BMW has been working hard to reduce emissions in all steps of the manufacturing process of a car, not only in the final product. For example, for the BMW i models, the Leipzig plant uses renewable energy almost entirely throughout the production process. However, today the Germans announced that yet another step in this direction has been made, launching the first fleet of autonomous transport robots in everyday operation.

Autonomous driving seems to be the next big thing in the auto industry but while it will certainly be helpful on the road, it can also help out in the manufacturing process. An initial fleet of ten self-driving Smart Transport Robots (STR) is transporting components through logistics at the Wackersdorf plant. What is unique is that the self-driving transport robot does not need floor-mounted induction loops for navigation, but moves freely through the logistics hall, powered sustainably by pre-used batteries from the BMW i3 and is able to transport containers weighing up to 500 kilograms.

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The STR measures the distance to wireless transmitters to calculate its exact position and route. Using sensors to identify and react to critical situations, it is able to share the route with humans and other vehicles. After five months of prototype operation, the project will be transferred to pre-series production, where the ten STRs will be used for the first time in everyday operations and perform transport assignments independently. In the next phase of development, a 3D camera system will enable even more precise navigation.

Furthermore, autonomous tugger trains are being piloted in the halls of BMW Group Plant Dingolfing. The self-navigating tugger trains are used for supplying assembly logistics – especially for longer distances between individual warehouses and assembly areas. From a technical point of view, the independent steering and navigation of tugger trains relies on laser signals. By evaluating their reflection, the tugger train generates a digital 2D room profile in real time, which enables it to maneuver through the assembly hall and logistics areas along certain routes.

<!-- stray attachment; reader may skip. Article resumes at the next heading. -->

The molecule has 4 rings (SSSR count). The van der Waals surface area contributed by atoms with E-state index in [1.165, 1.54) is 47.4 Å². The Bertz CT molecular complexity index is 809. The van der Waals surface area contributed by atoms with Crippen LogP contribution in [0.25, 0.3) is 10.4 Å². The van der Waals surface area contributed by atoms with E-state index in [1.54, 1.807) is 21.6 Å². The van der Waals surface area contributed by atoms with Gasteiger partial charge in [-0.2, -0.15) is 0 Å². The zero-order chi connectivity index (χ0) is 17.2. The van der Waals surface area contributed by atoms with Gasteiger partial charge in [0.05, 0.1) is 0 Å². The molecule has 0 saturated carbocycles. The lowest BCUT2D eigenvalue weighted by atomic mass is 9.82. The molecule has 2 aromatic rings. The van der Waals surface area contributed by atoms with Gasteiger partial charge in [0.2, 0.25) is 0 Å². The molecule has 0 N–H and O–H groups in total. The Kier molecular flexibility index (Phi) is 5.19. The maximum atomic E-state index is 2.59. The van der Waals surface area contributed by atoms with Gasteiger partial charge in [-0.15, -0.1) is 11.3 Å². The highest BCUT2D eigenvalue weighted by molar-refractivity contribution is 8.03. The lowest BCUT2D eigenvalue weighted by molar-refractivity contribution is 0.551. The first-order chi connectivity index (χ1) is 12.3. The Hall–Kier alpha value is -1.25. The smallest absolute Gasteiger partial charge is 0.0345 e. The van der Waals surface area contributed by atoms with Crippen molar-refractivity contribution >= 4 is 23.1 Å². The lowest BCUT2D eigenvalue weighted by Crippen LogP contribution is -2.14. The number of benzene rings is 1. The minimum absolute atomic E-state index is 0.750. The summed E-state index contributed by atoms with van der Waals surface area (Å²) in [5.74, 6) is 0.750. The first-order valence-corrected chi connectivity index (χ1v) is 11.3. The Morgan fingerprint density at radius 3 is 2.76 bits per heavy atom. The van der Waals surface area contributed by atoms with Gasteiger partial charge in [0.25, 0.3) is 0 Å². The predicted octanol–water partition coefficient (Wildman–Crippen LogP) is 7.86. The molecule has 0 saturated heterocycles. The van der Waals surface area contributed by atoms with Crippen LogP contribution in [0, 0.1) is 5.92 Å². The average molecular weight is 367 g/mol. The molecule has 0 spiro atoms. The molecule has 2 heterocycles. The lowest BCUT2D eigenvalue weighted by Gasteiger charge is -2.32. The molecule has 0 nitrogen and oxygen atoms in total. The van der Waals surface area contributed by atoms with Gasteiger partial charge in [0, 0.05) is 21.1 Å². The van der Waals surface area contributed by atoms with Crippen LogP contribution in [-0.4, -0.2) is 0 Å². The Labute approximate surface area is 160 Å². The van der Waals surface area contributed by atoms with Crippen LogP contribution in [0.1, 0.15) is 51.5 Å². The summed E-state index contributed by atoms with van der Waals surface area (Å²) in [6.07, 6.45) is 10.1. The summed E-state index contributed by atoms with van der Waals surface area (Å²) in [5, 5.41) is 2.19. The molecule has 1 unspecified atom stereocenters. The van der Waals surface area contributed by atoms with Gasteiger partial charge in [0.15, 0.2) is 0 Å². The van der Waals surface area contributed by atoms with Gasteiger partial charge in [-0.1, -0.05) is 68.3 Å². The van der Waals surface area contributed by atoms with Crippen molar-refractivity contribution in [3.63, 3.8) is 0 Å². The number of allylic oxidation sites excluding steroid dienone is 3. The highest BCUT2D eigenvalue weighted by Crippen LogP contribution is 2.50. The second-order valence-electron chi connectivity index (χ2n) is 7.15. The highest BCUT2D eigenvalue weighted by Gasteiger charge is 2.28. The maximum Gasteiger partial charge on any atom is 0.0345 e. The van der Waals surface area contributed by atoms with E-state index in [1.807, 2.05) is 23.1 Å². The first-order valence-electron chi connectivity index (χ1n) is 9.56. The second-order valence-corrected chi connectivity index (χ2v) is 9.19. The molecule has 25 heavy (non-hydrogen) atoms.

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To be as sustainable as possible, the transport of vehicles to their end destination was rigorously analyzed to emit as little CO2 as possible. That led to a series of changes in the logistics. For example, one measure to reduce CO2 emissions is to increase rail transport. Today, more than 60 percent of all new vehicles leave  production plants by rail.

What’s more, in cooperation with logistics service providers, all-electric trucks are already driving on the roads in Munich and Leipzig, making local deliveries. The initial aim is to get to better know the different drive technologies and gain experience. Over the long term, the BMW Group is striving for cost-efficient use of alternative drive technologies.


“Logistics is the heart of the BMW production system – and the use of innovative and digital technologies will become a key factor in our complex logistics processes,” according to Jürgen Maidl, head of Logistics for the BMW Group production network. He continued: “At the same time, sustainable, resource-efficient solutions are also important to us. We are already testing the technologies of the future in a whole series of pilot projects.”